Life as a child during World War Two was brought home to pupils during an activity-packed week.
Students at Kingswood House School, in West Hill, Epsom, an independent preparatory school, travelled back in time to learn about a number of aspects of WWII, including how it affected children in Epsom.
The pupils listened to speakers such as Jack Richardson who, as a fighter pilot, flew Tempests in 1945, and built a scale model of a Battle of Britain airfield.
They were taught a number of lessons on a full-scale replica of an Anderson air-raid shelter and explored an exhibition consisting of artefacts lent by parents and Bourne Hall and including the boys’ own written work on the themes of conflict and remembrance.
Pupils from the pre-preparatory school were even evacuated by train to Ashtead.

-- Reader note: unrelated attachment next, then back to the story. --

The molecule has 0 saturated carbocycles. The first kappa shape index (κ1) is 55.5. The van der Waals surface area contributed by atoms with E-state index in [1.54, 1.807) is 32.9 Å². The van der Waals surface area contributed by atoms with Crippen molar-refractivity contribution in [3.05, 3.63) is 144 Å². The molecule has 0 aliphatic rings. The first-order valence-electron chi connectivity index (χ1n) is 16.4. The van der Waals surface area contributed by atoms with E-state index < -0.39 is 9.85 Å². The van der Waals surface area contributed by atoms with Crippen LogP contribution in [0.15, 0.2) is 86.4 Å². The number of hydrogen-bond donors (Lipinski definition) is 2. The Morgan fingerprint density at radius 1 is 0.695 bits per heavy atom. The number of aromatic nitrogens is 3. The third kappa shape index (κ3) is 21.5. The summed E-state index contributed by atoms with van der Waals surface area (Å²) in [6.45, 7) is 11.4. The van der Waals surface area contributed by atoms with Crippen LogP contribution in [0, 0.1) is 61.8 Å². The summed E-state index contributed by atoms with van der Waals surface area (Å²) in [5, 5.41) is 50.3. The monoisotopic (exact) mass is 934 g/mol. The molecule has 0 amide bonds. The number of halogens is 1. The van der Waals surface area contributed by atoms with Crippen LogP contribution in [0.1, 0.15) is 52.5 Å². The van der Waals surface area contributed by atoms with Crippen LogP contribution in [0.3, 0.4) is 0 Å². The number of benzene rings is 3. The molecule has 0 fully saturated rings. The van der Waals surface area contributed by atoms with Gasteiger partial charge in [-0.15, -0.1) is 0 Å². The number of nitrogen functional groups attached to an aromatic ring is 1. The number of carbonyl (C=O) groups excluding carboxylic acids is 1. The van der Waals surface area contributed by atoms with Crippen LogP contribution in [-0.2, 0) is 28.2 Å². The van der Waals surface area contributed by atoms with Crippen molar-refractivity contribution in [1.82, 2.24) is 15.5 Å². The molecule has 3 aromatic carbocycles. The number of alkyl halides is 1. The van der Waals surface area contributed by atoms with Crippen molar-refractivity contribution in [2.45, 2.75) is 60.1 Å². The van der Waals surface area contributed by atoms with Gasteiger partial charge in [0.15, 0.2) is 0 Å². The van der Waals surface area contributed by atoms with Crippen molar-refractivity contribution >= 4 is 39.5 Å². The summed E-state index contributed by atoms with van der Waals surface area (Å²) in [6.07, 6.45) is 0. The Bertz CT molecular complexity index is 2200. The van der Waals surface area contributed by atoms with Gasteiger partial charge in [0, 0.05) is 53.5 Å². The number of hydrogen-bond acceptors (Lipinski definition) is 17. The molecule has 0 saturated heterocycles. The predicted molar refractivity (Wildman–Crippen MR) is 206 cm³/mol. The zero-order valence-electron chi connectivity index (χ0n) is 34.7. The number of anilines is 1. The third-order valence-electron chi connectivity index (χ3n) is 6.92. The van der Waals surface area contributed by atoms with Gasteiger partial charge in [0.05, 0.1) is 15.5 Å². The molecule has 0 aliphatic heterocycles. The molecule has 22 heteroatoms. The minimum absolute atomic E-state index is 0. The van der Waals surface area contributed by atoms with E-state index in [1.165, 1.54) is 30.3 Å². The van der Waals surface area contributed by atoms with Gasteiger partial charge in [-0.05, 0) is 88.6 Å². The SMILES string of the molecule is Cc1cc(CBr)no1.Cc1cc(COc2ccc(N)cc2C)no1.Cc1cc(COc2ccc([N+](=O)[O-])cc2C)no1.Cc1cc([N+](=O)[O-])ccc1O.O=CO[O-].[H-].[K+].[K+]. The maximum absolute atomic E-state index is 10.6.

Ian Mitchell, deputy headmaster, said: "This has been a fabulous week in which we have brought modern local history to life and helped families share many precious memories.
"The response to the event from all generations who have attended events has been amazing".
Finn Everett’s great uncle, a pilot in the war, and an ex-Kingswood House Boy was shot down on his 99th mission over Hamburg.
Finn said: "I am very proud to be his great nephew, but I am very sad I never got to see him in person.
"He sounded like a good and brave man. The week has been very interesting and I have learned lots of facts about my great uncle and the war."
The activities concluded with a 1940s dance workshop and a VE Day canteen that raised £165 for the Forces Children’s Trust, an Epsom-based charity which helps children whose parents have been killed or sustained life threatening injuries while serving in the British Armed Forces.
Article and pictures from Hardeep Matharu at epsomguardian
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